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Dietary Reference Intakes for Water, Potassium, Sodium, Chloride, and Sulfate
[17.6 mmol]/L based on 676 kcal/L). The current regulation for chloride content for infant formula is a minimum 55 mg/100 kcal (≈ 0.37 g [10.4 mmol]/L based on 676 kcal/L) to a maximum 150 mg/100 kcal (≈ 1.0 g [28.6 mmol]/L based on 676 kcal/L) (FDA, 1985).
Children and Adolescents Ages 1 Through 18 Years
There is no reason to expect that the sodium requirements of children ages 1 through 18 years would be fundamentally different than that of adults given that maturation of kidneys is similar in normal children by age 12 months of age (Seikaly and Arant, 1992). Thus even young children have the ability to conserve sodium in the face of low levels of dietary sodium.
Evidence Considered in Setting the AI
As for adults, an EAR could not be established because of inadequate data from dose-response studies. Hence an AI was set. Given that little data are available indicating that in normal children, inadequate sodium intakes result in specific identifiable markers, and that, as with adults, normal kidney function can maintain sodium balance at extremes of sodium intake, the AI is set based on meeting nutrient needs for other essential nutrients. The AI is thus extrapolated down from the adult AI of 1.5 g/day (65 mmol/day) using relative energy intake, that is, the average of median energy intake levels of the age groups for adults and for children as the basis for extrapolation (see Chapter 2). Relative energy levels are chosen as the method of extrapolation because the AI for adults is based on an intake of sodium from foods found in the Western diet, which allows for consumption of an adequate diet for other required nutrients.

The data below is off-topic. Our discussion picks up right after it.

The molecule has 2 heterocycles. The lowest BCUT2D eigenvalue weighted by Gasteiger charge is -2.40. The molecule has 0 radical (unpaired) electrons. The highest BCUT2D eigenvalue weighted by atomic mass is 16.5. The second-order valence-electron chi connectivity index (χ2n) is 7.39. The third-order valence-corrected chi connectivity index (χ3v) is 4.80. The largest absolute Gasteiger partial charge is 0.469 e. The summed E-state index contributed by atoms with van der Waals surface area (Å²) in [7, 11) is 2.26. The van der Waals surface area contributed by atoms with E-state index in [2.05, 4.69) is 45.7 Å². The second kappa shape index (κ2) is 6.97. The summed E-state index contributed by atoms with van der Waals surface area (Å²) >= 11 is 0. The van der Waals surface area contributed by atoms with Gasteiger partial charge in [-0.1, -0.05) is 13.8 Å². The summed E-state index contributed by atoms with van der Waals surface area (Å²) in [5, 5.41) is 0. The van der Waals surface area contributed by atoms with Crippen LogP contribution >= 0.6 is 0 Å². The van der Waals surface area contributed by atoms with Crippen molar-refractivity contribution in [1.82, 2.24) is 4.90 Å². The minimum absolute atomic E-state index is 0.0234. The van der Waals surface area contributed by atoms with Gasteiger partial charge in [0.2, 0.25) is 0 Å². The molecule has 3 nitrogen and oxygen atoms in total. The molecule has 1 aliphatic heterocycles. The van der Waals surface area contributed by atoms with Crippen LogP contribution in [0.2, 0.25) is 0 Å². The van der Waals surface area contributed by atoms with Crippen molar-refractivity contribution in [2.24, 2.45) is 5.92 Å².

Based on data from the CFSII, the median energy intake for 1- to 3- and 4- to 8-year-old children in the United States was estimated to be 1,372 and 1,757 kcal/day, respectively (IOM, 2002). Median energy intakes for preadolescent (9 to 13 years) and adolescent (14 to 18 years) boys and girls ranged from 1,877 to 2,226 and 1,872 to 2,758 kcal/day, respectively, and thus were near or within the adult range (1,727 to 2,718 kcal/day). Therefore, their AI is the same as that for adults.
Given the estimated adult median intake value of approximately 2,150 kcal, the value for children 1 to 3 years of age is 1.0 g (42 mmol)/day (1,372 kcal ÷ 2,150 kcal × 1.5 g/day) after rounding.